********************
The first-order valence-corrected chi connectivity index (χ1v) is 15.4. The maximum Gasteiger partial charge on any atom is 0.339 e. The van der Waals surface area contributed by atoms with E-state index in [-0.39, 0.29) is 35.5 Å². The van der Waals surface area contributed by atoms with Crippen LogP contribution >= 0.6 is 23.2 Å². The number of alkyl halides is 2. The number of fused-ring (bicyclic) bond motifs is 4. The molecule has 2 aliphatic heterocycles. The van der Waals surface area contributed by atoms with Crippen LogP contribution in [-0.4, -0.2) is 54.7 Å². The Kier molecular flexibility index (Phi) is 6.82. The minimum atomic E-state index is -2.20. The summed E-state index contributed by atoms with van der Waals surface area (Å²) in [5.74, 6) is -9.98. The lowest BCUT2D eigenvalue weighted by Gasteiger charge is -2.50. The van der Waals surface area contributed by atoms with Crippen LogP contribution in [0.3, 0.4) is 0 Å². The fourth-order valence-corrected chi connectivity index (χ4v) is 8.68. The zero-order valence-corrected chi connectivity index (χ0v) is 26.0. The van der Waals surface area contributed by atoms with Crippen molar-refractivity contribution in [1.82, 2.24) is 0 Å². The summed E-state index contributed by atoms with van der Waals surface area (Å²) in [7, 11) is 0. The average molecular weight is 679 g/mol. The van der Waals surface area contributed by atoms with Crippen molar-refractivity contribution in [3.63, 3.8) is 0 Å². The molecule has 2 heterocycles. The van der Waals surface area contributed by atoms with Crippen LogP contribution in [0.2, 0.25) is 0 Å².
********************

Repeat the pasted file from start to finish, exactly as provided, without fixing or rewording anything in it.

The first-order valence-corrected chi connectivity index (χ1v) is 15.4. The maximum Gasteiger partial charge on any atom is 0.339 e. The van der Waals surface area contributed by atoms with E-state index in [-0.39, 0.29) is 35.5 Å². The van der Waals surface area contributed by atoms with Crippen LogP contribution >= 0.6 is 23.2 Å². The number of alkyl halides is 2. The number of fused-ring (bicyclic) bond motifs is 4. The molecule has 2 aliphatic heterocycles. The van der Waals surface area contributed by atoms with Crippen LogP contribution in [-0.4, -0.2) is 54.7 Å². The Kier molecular flexibility index (Phi) is 6.82. The minimum atomic E-state index is -2.20. The summed E-state index contributed by atoms with van der Waals surface area (Å²) in [5.74, 6) is -9.98. The lowest BCUT2D eigenvalue weighted by Gasteiger charge is -2.50. The van der Waals surface area contributed by atoms with Crippen LogP contribution in [0.3, 0.4) is 0 Å². The fourth-order valence-corrected chi connectivity index (χ4v) is 8.68. The zero-order valence-corrected chi connectivity index (χ0v) is 26.0. The van der Waals surface area contributed by atoms with Crippen molar-refractivity contribution in [1.82, 2.24) is 0 Å². The summed E-state index contributed by atoms with van der Waals surface area (Å²) in [7, 11) is 0. The average molecular weight is 679 g/mol. The van der Waals surface area contributed by atoms with Crippen molar-refractivity contribution in [3.63, 3.8) is 0 Å². The molecule has 2 heterocycles. The van der Waals surface area contributed by atoms with Crippen LogP contribution in [0.2, 0.25) is 0 Å².